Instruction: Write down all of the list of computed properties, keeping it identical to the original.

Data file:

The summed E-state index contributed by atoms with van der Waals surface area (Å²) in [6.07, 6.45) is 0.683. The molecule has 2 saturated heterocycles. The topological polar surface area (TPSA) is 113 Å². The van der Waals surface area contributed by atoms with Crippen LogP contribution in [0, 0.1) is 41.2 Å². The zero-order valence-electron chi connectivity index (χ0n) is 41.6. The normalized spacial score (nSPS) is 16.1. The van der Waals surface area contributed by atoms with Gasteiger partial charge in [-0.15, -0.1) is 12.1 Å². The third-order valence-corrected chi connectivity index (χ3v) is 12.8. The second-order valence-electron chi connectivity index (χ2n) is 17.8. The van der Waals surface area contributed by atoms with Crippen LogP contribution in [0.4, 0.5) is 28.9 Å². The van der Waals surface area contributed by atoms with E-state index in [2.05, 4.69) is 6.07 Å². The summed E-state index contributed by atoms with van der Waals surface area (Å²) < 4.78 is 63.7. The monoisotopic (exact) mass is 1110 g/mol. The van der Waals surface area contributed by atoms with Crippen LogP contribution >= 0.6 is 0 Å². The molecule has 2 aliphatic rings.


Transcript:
The summed E-state index contributed by atoms with van der Waals surface area (Å²) in [6.07, 6.45) is 0.683. The molecule has 2 saturated heterocycles. The topological polar surface area (TPSA) is 113 Å². The van der Waals surface area contributed by atoms with Crippen LogP contribution in [0, 0.1) is 41.2 Å². The zero-order valence-electron chi connectivity index (χ0n) is 41.6. The normalized spacial score (nSPS) is 16.1. The van der Waals surface area contributed by atoms with Gasteiger partial charge in [-0.15, -0.1) is 12.1 Å². The third-order valence-corrected chi connectivity index (χ3v) is 12.8. The second-order valence-electron chi connectivity index (χ2n) is 17.8. The van der Waals surface area contributed by atoms with Crippen LogP contribution in [0.4, 0.5) is 28.9 Å². The van der Waals surface area contributed by atoms with E-state index in [2.05, 4.69) is 6.07 Å². The summed E-state index contributed by atoms with van der Waals surface area (Å²) < 4.78 is 63.7. The monoisotopic (exact) mass is 1110 g/mol. The van der Waals surface area contributed by atoms with Crippen LogP contribution >= 0.6 is 0 Å². The molecule has 2 aliphatic rings.